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Scottsdale sets up barricades in anticipation of protesters

(Facebook Photo/Scottsdale Police Department)

PHOENIX — A week after looting erupted during a protest, Scottsdale police have implemented numerous traffic restrictions in preparation for potential marches this weekend.

Restrictions are predominantly set up near the downtown Scottsdale area and are scheduled to remain in place until Monday.

Police announced on Thursday that major barricaded areas will include 75th Street and Camelback Road, Indian School Road and Drinkwater Boulevard, and the Fashion Square mall/Scottsdale Waterfront area.

Police have also set up a free speech zone on Scottsdale Road in between Camelback Road and Highland Avenue.

A full list of affected locations can be found online.

“We are aware that some in our community have expressed frustration and a desire for a much stronger response,” Scottsdale Mayor Jim Lane, police chief Alan Rodbell and city manager Jim Thompson said in a statement to the community on Thursday.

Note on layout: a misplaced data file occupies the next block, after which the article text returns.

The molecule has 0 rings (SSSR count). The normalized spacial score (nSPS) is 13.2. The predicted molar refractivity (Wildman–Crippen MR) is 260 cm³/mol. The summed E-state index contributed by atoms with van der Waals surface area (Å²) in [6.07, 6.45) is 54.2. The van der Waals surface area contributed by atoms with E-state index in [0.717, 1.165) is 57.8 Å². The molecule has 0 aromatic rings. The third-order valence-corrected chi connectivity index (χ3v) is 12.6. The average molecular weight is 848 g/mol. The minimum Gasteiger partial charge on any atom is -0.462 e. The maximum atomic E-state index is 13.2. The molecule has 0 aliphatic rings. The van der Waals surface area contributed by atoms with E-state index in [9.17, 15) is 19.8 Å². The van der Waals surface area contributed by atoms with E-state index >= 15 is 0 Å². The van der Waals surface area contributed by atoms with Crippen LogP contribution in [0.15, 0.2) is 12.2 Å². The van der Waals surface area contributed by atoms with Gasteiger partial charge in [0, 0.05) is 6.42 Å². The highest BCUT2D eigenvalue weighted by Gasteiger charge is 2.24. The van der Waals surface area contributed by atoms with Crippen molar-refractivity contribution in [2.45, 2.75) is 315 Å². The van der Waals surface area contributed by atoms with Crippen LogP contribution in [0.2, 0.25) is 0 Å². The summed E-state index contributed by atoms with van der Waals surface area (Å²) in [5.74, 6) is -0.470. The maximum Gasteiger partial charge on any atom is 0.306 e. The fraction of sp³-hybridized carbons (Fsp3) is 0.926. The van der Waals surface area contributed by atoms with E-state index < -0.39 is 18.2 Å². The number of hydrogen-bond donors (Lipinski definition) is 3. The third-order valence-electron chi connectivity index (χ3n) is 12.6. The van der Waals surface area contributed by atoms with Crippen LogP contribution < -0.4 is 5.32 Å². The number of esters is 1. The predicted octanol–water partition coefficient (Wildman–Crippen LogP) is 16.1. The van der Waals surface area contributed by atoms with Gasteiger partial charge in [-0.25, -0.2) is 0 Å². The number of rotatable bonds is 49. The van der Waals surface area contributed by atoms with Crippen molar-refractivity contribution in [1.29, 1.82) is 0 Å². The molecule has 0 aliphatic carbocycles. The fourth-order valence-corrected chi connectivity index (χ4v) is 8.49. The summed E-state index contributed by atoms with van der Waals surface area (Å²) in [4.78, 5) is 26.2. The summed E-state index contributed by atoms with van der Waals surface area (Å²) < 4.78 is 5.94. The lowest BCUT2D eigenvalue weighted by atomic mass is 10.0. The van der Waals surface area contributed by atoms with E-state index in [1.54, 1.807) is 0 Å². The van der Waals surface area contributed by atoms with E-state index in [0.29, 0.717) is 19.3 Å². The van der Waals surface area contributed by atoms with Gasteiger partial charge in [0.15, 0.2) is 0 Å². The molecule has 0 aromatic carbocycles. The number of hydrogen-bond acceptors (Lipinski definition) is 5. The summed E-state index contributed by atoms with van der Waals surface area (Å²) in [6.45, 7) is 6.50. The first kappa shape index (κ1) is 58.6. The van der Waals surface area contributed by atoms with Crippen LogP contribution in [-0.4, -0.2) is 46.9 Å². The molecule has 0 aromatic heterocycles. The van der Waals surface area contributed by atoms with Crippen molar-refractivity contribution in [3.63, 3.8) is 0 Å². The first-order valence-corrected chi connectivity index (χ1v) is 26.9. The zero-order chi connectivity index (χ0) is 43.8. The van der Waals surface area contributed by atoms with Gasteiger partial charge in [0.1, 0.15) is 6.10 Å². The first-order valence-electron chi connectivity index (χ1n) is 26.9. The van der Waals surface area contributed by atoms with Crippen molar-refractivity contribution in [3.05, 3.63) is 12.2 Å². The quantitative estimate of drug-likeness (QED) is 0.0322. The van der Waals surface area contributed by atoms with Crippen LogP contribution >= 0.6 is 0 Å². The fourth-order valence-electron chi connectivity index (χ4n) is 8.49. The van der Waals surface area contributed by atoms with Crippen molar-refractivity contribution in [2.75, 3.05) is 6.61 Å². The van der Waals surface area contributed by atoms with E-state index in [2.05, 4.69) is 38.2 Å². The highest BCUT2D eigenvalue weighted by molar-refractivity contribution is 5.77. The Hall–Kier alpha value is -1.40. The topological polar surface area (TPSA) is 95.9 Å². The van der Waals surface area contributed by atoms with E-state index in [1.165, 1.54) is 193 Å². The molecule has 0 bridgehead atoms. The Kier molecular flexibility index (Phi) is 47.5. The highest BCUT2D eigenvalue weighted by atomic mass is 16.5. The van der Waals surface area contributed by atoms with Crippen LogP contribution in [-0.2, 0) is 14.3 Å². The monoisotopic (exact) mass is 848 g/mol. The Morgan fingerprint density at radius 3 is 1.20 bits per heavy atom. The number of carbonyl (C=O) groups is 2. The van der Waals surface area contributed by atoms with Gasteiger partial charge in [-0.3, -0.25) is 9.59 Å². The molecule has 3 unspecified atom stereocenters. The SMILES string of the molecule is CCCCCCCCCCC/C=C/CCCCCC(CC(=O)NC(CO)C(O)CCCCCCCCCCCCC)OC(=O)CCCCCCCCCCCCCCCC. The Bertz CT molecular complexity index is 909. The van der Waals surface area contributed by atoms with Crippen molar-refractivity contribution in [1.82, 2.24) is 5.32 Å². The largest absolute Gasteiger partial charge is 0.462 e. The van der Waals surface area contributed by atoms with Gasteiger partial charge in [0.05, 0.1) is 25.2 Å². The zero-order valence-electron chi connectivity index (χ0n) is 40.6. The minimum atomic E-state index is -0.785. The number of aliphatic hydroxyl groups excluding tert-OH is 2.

“Others have expressed their appreciation about how we responded. We hear you and remain committed to further community dialogue.”

For eight consecutive days, protests have been seen across the state in response to May 25’s death of Minnesotan George Floyd.

That same day, Arizonan Dion Johnson was also killed at the hands of law enforcement.

On May 30, looters caused damage to businesses in Old Town Scottsdale near Fashion Square mall.

Multiple stores were damaged, including Neiman Marcus, Urban Outfitters and the Apple Store. Destruction was estimated at millions of dollars.

Scottsdale Fashion Square and a portion of Camelback Road were closed on Sunday.

The Scottsdale Police Department has arrested or charged more than 20 people and has recovered nearly $50,000 in stolen property in connection to the looting, with the age of the suspects ranging from 17 to 27.

Assistant Police Chief Scott Popp said during a press conference on May 31 that law enforcement used a chemical agent to secure the Fashion Square area.

“We did use chemical munitions… which we thought was totally appropriate,” he said.

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